Habitat - Humidity should be around 70%, and for this reason, substrates like peat moss or bark chips may work nicely. Daily misting can also help. Provide perching and hiding areas with limbs and cork bark
Temperature - Full spectrum UV lighting is recommended. The basking spot should be between 90 and 95 degrees Fahrenheit, and the ambient temperature of the tank should be in the low 80s during the day and the low 70s at night.
Lighting - Provide needed UVB rays with full spectrum fluorescent light for 10 to 12 hours a day; incandescent bulb is needed for basking area if not using a ceramic heater
Water - Provide a constant supply of clean, fresh, filtered, chlorine-free water in a shallow bowl that cannot be tipped over
Habitat with secure lid
Full spectrum fluorescent light
Vitamin/mineral supplement Mist bottle
Thermometer – actually one for each side of the cage
Non-toxic plants; branches
Book about your pet
Incandescent light or ceramic heater
Normal Behavior and Interaction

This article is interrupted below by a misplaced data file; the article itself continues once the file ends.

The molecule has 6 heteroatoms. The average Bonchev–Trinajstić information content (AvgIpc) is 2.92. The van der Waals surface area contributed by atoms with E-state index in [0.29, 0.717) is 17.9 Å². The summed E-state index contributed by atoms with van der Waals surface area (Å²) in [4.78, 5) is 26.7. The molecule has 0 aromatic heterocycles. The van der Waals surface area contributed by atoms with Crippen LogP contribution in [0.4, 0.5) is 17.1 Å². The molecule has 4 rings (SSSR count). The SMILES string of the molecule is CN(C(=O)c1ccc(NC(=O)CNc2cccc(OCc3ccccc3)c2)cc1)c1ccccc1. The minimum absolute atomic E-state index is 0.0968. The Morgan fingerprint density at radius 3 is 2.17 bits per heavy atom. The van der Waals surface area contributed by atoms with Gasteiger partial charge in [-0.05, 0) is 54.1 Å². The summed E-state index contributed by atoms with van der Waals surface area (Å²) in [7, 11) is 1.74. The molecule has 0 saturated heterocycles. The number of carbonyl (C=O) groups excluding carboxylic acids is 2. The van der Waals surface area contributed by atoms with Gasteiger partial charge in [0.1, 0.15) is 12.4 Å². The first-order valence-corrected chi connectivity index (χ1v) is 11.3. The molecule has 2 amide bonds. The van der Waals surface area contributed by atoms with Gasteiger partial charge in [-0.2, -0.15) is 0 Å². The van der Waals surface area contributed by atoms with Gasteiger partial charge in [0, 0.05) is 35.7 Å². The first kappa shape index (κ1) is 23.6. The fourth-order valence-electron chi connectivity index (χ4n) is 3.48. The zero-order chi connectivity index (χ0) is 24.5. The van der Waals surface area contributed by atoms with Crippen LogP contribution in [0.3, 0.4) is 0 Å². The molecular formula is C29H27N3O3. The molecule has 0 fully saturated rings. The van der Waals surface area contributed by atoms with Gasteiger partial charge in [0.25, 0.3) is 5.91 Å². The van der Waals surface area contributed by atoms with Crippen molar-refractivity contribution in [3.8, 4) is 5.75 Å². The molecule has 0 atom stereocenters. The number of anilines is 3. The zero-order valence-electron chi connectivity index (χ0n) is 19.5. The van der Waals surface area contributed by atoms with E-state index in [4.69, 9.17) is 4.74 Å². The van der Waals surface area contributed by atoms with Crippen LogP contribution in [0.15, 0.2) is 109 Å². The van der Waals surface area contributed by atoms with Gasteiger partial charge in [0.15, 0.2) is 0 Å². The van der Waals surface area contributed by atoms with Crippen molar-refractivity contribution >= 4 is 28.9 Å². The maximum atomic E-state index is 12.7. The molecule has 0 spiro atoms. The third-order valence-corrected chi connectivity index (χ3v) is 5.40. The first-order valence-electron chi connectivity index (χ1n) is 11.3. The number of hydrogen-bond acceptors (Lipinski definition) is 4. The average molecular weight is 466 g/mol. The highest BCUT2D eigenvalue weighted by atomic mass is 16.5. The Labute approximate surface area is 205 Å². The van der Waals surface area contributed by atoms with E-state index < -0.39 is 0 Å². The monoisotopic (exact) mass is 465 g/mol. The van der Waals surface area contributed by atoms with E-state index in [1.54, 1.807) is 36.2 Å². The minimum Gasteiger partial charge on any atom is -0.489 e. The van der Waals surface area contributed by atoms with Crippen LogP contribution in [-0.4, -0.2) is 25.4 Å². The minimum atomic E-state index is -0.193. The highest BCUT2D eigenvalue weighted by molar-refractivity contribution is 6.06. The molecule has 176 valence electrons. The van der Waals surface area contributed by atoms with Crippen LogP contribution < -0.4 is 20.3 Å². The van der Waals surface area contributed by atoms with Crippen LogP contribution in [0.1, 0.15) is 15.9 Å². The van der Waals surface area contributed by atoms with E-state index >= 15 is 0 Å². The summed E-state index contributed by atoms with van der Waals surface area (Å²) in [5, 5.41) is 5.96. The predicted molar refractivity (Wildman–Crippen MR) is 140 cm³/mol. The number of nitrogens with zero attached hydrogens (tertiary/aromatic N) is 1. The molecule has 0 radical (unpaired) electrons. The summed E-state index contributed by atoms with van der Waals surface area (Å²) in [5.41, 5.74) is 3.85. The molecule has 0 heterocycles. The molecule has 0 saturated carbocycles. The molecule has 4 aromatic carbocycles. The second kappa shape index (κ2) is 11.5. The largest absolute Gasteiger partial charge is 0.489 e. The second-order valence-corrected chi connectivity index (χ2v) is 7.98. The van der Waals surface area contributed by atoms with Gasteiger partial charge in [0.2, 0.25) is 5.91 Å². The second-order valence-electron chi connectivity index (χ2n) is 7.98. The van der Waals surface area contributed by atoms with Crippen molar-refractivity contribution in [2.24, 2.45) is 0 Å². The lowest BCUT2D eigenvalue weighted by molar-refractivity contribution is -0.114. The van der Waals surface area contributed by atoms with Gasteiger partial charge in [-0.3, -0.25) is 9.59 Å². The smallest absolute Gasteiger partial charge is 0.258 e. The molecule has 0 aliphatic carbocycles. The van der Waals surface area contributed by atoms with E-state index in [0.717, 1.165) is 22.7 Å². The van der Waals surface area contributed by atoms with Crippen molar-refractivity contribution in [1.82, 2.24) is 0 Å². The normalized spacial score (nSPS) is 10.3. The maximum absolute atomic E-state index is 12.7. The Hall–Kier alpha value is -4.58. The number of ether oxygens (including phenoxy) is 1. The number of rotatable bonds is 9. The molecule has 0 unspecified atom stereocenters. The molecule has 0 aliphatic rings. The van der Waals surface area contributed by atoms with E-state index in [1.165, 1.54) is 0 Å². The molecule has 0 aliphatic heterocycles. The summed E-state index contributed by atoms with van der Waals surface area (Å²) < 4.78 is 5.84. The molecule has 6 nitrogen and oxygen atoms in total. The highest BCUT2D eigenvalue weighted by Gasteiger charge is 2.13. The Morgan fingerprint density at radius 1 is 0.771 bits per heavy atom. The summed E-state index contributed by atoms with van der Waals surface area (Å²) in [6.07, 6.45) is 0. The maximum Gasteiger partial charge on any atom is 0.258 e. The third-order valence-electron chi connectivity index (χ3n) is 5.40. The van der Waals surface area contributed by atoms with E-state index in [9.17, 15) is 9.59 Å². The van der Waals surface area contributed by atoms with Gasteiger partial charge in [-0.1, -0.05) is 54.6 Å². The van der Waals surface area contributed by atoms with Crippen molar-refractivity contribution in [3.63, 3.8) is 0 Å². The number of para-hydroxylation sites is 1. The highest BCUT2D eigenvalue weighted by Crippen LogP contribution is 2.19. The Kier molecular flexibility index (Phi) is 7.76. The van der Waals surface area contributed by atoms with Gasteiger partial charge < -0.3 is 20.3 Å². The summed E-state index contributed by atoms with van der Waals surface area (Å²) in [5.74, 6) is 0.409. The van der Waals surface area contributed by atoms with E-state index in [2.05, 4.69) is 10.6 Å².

The Long Tailed Grass Lizard makes an amusing, easy to care for pet, whose lovely appearance and agile antics can amaze you for hours. Never grab lizards by their tail, as some may detach the tail if pulled Most will become tame with regular handling.
Long Tailed Grass Lizards usually lay two to three eggs. Mating may be stimulated through use of full spectrum lights and varied photoperiods.
Long tailed lizards are diurnal, meaning they are active during the day
Thoroughly clean the tank at least once a week: set lizard aside in a secure habitat; scrub the tank and furnishings with a 3% bleach solution; rinse thoroughly with water, removing all smell of bleach; add clean substrate
Grooming and Hygiene
Always wash your hands before and after touching your lizard or habitat contents to help prevent Salmonella and other infectious diseases
Lizards regularly shed their skin; ensure humidity of habitat is appropriate to allow proper shedding
Signs of a Healthy Pet:
Active and alert
Clear nose and vent
Body and tail are rounded and full
Common Health Issues and Red Flags:
Mucus in mouth or nose
Bumps, sores or abrasions on skin
Weight loss or decreased appetite